Gabriel Braga and André Penha, co-founders of QuintoAndar. Photo: QuintoAndar/Courtesy

QuintoAndar: Meet the Brazilian real estate unicorn

Brazilian home rentals startup Quinto Andar is helping to change the way Brazilians rent property, and it’s proof that investors should keep an eye in Latin America

The story of how Quinto Andar was founded is not much different from other successful startups. It started as a solution to a personal problem. When CEO Gabriel Braga first moved to São Paulo, he experienced first-hand difficulties in renting a property. He felt that online information was not good enough to make an informed decision. Not having a guarantor in the city was another ordeal.

Meanwhile, his CTO, André Penha, experienced problems on the other spectrum of renting. His property in Campinas had been sitting unoccupied for months at the hands of a real estate agency. When Penha took matters to his own hands, it took him no more than two weeks to rent the place. The fact that the pair met at Stanford University in California, the birthplace of groundbreaking technology companies such as Google, Facebook, and Instagram, seems to add that they were headed for success. Quinto Andar is now a Brazilian real estate unicorn that is revolutionizing renting in Brazil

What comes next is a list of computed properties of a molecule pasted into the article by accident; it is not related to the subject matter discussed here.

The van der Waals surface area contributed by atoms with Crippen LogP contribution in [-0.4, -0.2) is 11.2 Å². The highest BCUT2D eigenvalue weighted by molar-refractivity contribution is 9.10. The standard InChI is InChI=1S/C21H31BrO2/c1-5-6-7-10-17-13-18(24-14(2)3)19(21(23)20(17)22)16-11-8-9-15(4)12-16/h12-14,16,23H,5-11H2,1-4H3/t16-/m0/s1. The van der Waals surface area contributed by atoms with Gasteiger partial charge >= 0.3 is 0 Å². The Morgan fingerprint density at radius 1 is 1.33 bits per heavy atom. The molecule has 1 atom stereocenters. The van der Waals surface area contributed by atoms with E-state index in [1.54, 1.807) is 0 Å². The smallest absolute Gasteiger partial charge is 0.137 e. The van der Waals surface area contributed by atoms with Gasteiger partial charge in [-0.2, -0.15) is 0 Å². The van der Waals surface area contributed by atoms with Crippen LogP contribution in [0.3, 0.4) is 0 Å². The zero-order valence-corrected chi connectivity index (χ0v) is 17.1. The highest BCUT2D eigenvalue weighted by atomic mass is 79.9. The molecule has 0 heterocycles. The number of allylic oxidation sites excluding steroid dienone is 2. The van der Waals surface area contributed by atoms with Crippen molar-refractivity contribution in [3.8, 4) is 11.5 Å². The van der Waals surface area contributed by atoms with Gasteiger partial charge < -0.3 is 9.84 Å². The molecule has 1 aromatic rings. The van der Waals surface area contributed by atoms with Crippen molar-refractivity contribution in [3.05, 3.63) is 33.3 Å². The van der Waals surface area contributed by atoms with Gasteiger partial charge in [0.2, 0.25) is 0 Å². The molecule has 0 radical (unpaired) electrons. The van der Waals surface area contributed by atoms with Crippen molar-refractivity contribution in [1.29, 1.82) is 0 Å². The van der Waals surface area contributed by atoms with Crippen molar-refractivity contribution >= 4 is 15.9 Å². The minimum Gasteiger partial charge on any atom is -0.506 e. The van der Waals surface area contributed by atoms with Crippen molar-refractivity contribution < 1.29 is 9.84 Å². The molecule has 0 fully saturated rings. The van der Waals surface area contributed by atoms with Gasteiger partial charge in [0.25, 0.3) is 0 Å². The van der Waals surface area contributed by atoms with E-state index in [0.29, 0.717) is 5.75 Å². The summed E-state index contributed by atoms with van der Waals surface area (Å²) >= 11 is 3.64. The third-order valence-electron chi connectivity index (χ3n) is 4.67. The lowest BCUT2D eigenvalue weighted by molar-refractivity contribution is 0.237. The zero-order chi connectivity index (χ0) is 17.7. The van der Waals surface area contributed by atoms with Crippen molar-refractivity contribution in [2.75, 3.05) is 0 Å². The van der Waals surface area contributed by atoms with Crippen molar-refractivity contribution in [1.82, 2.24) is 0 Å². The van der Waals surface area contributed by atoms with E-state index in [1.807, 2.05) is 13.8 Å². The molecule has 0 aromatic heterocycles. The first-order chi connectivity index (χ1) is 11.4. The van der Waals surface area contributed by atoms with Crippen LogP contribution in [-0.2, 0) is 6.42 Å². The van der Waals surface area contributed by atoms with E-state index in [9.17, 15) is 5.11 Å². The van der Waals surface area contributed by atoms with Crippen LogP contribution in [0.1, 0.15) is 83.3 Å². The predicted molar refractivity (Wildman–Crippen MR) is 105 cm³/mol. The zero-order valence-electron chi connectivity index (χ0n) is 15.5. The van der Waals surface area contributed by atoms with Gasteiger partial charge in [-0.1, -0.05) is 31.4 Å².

READ ALSO: COVID-19 is speeding up the digitization of Latin America’s real estate market

What is Quinto Andar

Quinto Andar is the largest digital real estate startup in Brazil. The literal translation of Quinto Andar means ‘Fifth Floor’ in Portuguese. They are pioneers in the market for the way they advertise properties and manage payments. Firstly, it is all done digitally. They also aim for transparency, giving a single price for each property, including the condominium fee, property taxes, and the rent itself. And thanks to a partnership with the international insurance company BNP Paribas, Quinto Andar, tenants are also exempt from needing a guarantor, a surety bond, or a security deposit.

Quinto Andar has eliminated much of the unnecessary bureaucracy and the use of notaries during the process by adopting digital signatures. These hold the same legal weight as a paper signature, and are securely bound by a certification company, meaning that the tenant and the property owner can negotiate from two different locations.

The company provides a professional photographer for every property listed on their platform to create images for the ad presented on the app (which has versions for Android and iOS platforms) and Quinto Andar’s website. That’s how potential tenants can then make appointments to visit the desired rentals at a convenient time. Quinto Andar is the one to run a credit analysis on the tenant, and once it’s approved, both parties can easily sign the digital contract.

The success of this business model shows that the creators behind Quinto Andar have a granular understanding of how renting works and, most importantly, how much this modality of living is compatible with contemporary life. They’re also proof that the old-school rental process is still arduous and ineffective, which goes against the high mobility seen in major cities nowadays and the hyper-digital processes we’re all growing accustomed to.